Know before you go

Stand out

Invest in lights and reflective gear so that you can easily be seen day or night. Make eye contact or wave to drivers to make sure they see you when crossing a side street, parking lot, or driveway.

Safety first

Become acquainted with bicycle laws and safety. Check out the Utah Bicycle Commuter Guide. Also read the article “How to Not Get Hit By Cars” on bicyclesafe.com to help you consider situations you will be facing on a bike and how to safely navigate them. For example, avoid riding on sidewalks, ride with traffic, don’t stop in a vehicle’s blind spot, and don’t pass a car on the right.

Head gear

Get the right helmet fit to make sure your head is always protected.

Climatize

The Dutch, who are known for riding in all kinds of weather, like to say, “You aren’t made of sugar.” You can handle the weather year-round if you’re dressed for it. A pair of warm gloves, a Gore-Tex™ shell, and thin beanie under your helmet can keep you comfortable on winter days. Dress in layers and avoid loose-fitting clothing. When commuting to work, consider bringing a change of clothes.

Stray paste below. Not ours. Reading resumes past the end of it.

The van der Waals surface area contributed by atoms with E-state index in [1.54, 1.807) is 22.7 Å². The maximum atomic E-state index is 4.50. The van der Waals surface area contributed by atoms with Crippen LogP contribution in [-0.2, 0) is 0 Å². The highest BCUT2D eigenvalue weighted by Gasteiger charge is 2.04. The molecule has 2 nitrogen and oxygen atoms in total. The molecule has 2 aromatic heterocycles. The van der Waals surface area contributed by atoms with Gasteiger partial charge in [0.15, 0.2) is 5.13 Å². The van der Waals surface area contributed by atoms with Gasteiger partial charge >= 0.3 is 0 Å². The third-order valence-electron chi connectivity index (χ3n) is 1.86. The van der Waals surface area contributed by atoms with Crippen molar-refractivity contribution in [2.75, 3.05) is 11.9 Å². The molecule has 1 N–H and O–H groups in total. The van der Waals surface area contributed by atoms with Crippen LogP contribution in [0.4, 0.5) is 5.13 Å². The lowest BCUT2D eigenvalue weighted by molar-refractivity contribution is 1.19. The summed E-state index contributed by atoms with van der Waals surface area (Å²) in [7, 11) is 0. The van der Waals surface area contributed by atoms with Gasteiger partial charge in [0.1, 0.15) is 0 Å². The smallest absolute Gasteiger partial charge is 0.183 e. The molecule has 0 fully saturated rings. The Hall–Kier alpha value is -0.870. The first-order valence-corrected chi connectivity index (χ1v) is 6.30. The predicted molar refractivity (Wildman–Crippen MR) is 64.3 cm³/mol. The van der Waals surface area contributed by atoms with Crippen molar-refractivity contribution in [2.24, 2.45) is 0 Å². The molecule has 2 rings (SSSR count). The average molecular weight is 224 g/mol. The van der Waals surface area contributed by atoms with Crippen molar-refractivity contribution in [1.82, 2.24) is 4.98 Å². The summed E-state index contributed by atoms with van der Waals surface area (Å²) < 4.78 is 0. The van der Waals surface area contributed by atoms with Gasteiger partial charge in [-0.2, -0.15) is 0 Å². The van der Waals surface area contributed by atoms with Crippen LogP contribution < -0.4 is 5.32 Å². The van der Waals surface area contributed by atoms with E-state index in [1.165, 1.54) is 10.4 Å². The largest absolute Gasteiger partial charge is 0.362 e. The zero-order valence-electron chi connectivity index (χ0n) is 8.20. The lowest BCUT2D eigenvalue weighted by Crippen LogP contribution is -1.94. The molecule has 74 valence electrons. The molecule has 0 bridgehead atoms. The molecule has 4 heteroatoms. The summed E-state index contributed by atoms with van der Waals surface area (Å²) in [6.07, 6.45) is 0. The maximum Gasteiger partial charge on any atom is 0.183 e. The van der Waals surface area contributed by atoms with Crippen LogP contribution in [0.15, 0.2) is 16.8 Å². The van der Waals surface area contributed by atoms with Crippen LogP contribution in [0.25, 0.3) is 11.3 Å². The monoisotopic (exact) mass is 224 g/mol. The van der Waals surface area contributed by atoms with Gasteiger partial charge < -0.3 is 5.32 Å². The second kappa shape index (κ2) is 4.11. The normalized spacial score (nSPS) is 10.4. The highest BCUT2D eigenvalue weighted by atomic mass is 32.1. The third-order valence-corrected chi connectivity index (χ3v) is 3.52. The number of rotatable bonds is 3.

Accessorize

Get the needed components for your bike. Maybe you want to haul kids or groceries. There’s a way to do it. Don’t forget a lock to keep your bicycle safe.

MANNERS, please!

Be courteous. Ride defensively and be polite. Take it slowly at first and be predictable to others on the road.


1 https://www.cbsnews.com/news/gas-prices-household-impact-2000-a-year
2 https://kbobike.com/blogs/news/benefits-of-outdoor-cycling-kbo-bike 
3 https://www.bikebiz.com/the-mental-health-benefits-of-cycling